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Controlled functionalization of graphene

Opening a gap by photocycloaddition

par Guy Molénat - publié le , mis à jour le

Surfaces of graphene on Cu (111) or on mica can be functionalized in a controlled manner by photo-cycloaddition reactions with a monolayer of a maleimide dienophile. These molecules are transferred to the graphene surface under ultra-high vacuum and organize themselves in an orderly manner into a supramolecular assembly via intermolecular hydrogen bonds. The formation of covalent bonds between the molecules and the graphene substrate by cycloadditions [2 + 2] or [2 + 4] is activated by irradiation in ultra-violet. This grafting modifies the properties of graphene with the formation of an electronic gap.

The controlled functionalization of graphene is a subject of major interest because it should open the door to the modification of the electronic properties of this 2D material, for example by opening a gap, or to add functionalities (chemical, optical, biochemical) provided by the anchored molecule. However, this grafting is difficult because graphene is a poorly reactive material, except at its defects. A solution to this problem is to use cycloaddition reactions between the double bond activated of a molecule (a dienophile) and one or two "double bonds" (ene or diene) of graphene in the Kékulé representation. We showed in 2017 [Ref 2] that the formation of these covalent bonds with graphene locally disturbed the electronic properties of graphene. However, this grafting was randomly distributed on the surface and the article concluded by suggesting a possibility of controlling the organization of these reactive sites on the surface using supramolecular self-assembly. This second hedge has just been crossed in the frame of an international cooperation involving four other countries, China, Denmark, Canada and the United Kingdom. In these experiments, the maleimide molecule is functionalized with a phenyl-3,5-dicarboxylic group. After sublimation under ultra-high vacuum on a graphene surface on Cu (111) or on mica, the molecules organize themselves in a very ordered six-fold fashion on the surface to form hexagons held by hydrogen bonds between the carboxylic acid functions. These supramolecular structures, which do not involve covalent bonds between the molecules and graphene, are relatively fragile. The reaction can then be photochemically activated by ultraviolet irradiation. Here again, it leads to [2 + 2] or [2 + 4] cycloadditions but in a totally controlled geometry over areas of several hundred square nanometers. The molecules are then covalently linked and this robust grafting confers a great thermal stability to the system. The electronic properties of these modified surfaces have been studied by tunneling microscopy and numerous surface spectroscopic techniques and we have been able to show the opening of a gap of around 170 meV in the irradiated areas.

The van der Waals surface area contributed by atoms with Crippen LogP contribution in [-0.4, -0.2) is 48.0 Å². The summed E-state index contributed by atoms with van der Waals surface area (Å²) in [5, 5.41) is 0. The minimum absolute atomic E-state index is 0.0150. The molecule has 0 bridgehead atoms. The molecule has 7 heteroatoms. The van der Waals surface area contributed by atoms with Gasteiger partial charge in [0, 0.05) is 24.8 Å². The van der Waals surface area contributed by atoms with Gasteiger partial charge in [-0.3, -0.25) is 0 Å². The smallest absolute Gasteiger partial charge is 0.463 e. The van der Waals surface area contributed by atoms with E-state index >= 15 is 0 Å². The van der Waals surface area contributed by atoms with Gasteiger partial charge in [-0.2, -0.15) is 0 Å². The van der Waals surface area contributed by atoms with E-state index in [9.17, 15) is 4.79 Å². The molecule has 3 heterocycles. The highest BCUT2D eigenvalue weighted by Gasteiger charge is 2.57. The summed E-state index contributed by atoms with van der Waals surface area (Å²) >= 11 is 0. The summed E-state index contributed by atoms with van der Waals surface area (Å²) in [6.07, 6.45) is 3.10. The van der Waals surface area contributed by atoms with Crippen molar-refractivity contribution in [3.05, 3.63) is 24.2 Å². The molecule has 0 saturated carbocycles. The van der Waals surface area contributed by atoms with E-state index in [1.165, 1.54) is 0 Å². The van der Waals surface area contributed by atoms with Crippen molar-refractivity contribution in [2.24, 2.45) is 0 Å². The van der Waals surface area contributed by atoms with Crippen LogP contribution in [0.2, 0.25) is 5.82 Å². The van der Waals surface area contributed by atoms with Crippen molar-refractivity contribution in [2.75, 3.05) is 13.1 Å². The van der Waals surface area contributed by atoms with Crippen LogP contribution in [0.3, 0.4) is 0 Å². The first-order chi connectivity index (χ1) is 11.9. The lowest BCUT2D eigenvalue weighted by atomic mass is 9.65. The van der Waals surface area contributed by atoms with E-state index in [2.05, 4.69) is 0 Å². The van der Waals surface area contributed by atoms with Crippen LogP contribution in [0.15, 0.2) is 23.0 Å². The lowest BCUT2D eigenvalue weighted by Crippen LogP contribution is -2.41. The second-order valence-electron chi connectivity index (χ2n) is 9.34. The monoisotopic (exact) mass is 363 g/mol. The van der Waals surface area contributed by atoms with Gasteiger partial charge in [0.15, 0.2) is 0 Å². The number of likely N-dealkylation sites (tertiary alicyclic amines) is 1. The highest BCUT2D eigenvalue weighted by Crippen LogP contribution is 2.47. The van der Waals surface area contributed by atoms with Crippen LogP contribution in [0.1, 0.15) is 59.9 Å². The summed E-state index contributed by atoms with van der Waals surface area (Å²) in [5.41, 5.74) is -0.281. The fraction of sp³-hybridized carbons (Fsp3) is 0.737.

This result opens the way to prospects for local control of the electronic structure of functionalized graphene, for example using masks during the irradiation phase.



1 - Thèse de Cristina Mattioli (Synthesis and study of molecules for graphene functionalization, 2014) http://thesesups.ups-tlse.fr/2362/ dans le cadre de ANR ChimGraphN (coordinateur : L. Simon)

2 - Covalent functionalization by cycloaddition reactions of pristine, defect-free graphene. L. Daukiya et al. ACS Nano (2017) 11 (1), 627–634 DOI : http://pubs.acs.org/doi/abs/10.1021/acsnano.6b06913


Long-range ordered and atomic-scale control of graphene hybridizationby photocycloaddition

Miao Yu,* Chong ChenQi Liu, Cristina Mattioli, Hongqian Sang, Guoqiang Shi, Wujun Huang, Kongchao, Shen, Zhuo Li, Pengcheng Ding, Pengfei Guan, Shaoshan Wang, Ye Sun, Jinping Hu, André Gourdon,* Lev Kantorovich,* Flemming Besenbacher*, Mingshu Chen, Fei Song, Federico Rosei, and Xueming Yang

Nature Chemistry (2020) https://www.nature.com/articles/s41557-020-0540-2

 Contact : Andre Gourdon (andre.gourdon chez cemes.fr)